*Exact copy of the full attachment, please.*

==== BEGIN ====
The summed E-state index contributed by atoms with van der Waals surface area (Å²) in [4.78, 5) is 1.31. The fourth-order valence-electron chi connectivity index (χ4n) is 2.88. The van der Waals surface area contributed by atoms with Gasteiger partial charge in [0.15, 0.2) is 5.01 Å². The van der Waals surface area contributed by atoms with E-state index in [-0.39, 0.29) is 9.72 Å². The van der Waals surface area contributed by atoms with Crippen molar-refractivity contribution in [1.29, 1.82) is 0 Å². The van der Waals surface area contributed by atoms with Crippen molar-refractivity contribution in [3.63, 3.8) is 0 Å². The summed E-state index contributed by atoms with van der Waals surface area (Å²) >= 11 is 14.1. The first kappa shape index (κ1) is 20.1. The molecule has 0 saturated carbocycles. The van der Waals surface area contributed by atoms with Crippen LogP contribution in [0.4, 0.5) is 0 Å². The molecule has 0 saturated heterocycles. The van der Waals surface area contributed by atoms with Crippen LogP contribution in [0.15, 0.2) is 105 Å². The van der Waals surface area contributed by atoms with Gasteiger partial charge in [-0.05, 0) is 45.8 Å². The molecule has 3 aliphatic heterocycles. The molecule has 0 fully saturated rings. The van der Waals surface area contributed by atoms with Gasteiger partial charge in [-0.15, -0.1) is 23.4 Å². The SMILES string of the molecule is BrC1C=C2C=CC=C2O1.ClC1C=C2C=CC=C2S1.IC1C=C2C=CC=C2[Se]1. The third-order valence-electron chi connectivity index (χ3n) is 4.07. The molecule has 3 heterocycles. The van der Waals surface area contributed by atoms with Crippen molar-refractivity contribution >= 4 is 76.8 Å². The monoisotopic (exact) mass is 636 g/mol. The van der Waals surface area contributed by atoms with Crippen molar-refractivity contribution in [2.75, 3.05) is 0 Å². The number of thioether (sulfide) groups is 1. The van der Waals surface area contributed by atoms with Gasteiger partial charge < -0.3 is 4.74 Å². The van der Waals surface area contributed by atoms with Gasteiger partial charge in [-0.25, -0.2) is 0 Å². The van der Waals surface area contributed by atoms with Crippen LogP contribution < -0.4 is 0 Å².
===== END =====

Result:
The summed E-state index contributed by atoms with van der Waals surface area (Å²) in [4.78, 5) is 1.31. The fourth-order valence-electron chi connectivity index (χ4n) is 2.88. The van der Waals surface area contributed by atoms with Gasteiger partial charge in [0.15, 0.2) is 5.01 Å². The van der Waals surface area contributed by atoms with E-state index in [-0.39, 0.29) is 9.72 Å². The van der Waals surface area contributed by atoms with Crippen molar-refractivity contribution in [1.29, 1.82) is 0 Å². The van der Waals surface area contributed by atoms with Crippen molar-refractivity contribution in [3.63, 3.8) is 0 Å². The summed E-state index contributed by atoms with van der Waals surface area (Å²) >= 11 is 14.1. The first kappa shape index (κ1) is 20.1. The molecule has 0 saturated carbocycles. The van der Waals surface area contributed by atoms with Crippen LogP contribution in [0.4, 0.5) is 0 Å². The molecule has 0 saturated heterocycles. The van der Waals surface area contributed by atoms with Crippen LogP contribution in [0.15, 0.2) is 105 Å². The van der Waals surface area contributed by atoms with Gasteiger partial charge in [-0.05, 0) is 45.8 Å². The molecule has 3 aliphatic heterocycles. The molecule has 0 fully saturated rings. The van der Waals surface area contributed by atoms with Gasteiger partial charge in [-0.15, -0.1) is 23.4 Å². The SMILES string of the molecule is BrC1C=C2C=CC=C2O1.ClC1C=C2C=CC=C2S1.IC1C=C2C=CC=C2[Se]1. The third-order valence-electron chi connectivity index (χ3n) is 4.07. The molecule has 3 heterocycles. The van der Waals surface area contributed by atoms with Crippen molar-refractivity contribution >= 4 is 76.8 Å². The monoisotopic (exact) mass is 636 g/mol. The van der Waals surface area contributed by atoms with Crippen molar-refractivity contribution in [2.75, 3.05) is 0 Å². The number of thioether (sulfide) groups is 1. The van der Waals surface area contributed by atoms with Gasteiger partial charge < -0.3 is 4.74 Å². The van der Waals surface area contributed by atoms with Gasteiger partial charge in [-0.25, -0.2) is 0 Å². The van der Waals surface area contributed by atoms with Crippen LogP contribution < -0.4 is 0 Å².